Five Ways Minimalism has Affected my Thinking (ARCHIVE)
Originally posted November 6, 2016
37 items of clothing, 8 pairs of shoes, 3 bags
I have always been really sceptical of people making powerful claims that minimising your things will make you a better, happier person. However, I do feel that there has definitely been an adjustment in my state of mind since I started my minimalist journey. Here are some of the biggest changes I’ve noticed over the last year.
I’ve become a more mindful shopper. Getting rid of so many things has made me much more careful about what I purchase for my home and wardrobe. I’ve spoken before about shopping becoming a hobby. Shopping can be an enjoyable activity in itself, and in the past I would often purchase things just to get a small lift in my day. I now have a number of shopping rules that help me stay focused on getting only what I feel I need, and ignoring all the delicious distractions along the way. I’m hoping that my current shopping behaviour will help me sustain a minimal lifestyle over time.
I’ve realised that things take up time. The process of minimising has made me realise that all our belongings take up time and effort in some way. When we purchase, we spend time buying, cleaning and maintaining things. If we move, we spend time organising, packing, moving, unpacking and organising again. If we chose to declutter, we spend time sorting, travelling to charity or consignment stores or preparing listings for Ebay. Of course we all need some things, and even with more mindful shopping habits, energy is still spent acquiring things. However, I believe that having less stuff, and committing to buying only useful items of good quality will save time in the long run.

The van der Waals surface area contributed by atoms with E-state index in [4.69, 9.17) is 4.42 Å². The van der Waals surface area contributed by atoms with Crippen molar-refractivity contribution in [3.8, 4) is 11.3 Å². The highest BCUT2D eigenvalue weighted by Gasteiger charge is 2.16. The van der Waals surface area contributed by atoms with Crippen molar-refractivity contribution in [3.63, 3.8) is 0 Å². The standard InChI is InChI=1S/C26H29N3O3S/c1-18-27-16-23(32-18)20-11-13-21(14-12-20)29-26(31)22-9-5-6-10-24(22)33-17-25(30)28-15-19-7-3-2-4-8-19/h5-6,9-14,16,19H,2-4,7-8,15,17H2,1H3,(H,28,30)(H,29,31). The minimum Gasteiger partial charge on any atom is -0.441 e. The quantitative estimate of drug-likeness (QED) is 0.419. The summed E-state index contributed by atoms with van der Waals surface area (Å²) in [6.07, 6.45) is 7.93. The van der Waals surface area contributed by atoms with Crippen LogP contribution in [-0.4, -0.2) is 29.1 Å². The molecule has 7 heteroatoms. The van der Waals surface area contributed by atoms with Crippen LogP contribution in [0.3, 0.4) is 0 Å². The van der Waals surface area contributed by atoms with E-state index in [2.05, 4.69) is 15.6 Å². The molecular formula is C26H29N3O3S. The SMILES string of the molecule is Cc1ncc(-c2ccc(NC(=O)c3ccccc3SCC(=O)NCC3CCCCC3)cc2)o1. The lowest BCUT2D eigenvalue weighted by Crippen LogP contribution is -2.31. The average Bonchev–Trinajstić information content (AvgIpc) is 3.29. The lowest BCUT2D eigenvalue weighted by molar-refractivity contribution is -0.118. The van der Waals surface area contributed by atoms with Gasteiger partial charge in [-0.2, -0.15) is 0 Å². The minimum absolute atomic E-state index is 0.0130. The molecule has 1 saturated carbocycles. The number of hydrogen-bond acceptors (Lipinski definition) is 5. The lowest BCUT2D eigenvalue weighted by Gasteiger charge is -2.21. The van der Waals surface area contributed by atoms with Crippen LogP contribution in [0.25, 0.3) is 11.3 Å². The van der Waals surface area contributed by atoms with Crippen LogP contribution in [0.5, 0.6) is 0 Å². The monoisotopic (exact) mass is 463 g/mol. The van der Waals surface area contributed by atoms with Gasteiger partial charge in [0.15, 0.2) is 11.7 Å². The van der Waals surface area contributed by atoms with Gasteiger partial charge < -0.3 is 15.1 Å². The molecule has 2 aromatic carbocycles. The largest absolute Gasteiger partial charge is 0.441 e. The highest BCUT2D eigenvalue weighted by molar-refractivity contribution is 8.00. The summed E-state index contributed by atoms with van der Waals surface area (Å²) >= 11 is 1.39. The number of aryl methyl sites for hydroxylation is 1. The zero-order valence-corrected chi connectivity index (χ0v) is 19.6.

I’ve shown more care with money. Removing things from my life has reminded me of the value of money. I’ve mentioned before that I started monitoring how much I spent on clothing over the last few years. The figures only started to disturb me when I ended up getting rid of most of those items. I recovered some of the costs on Ebay and at local consignment stores, but it’s a fraction of what I spent. Now I think not twice, but three times or more, about any purchase I make.
I’ve felt an adjustment in my values. Unexpectedly, the minimising process has brought me in tune with my authentic values. There were many years in my youth where I didn’t buy a lot because I didn’t feel I needed to. I was environmentally aware and cared a lot about sustainability, which made me an even more mindful shopper. A combination of work commitments, financial security and general life happenings eroded that way of thinking over the most recent quarter of my life. It feels good to find myself aligning with those thought patterns again.
I have begun to apply minimalism to emotional aspects of life. In the same way that I have discarded physical clutter, I’ve felt a desire to remove emotional clutter. I am working on minimising negative thinking patterns, habits, and words.
While minimalism has not transformed me into a brand new person, I have definitely felt clarity, peace and comfort in my life recently. What can minimalism do for your way of thinking?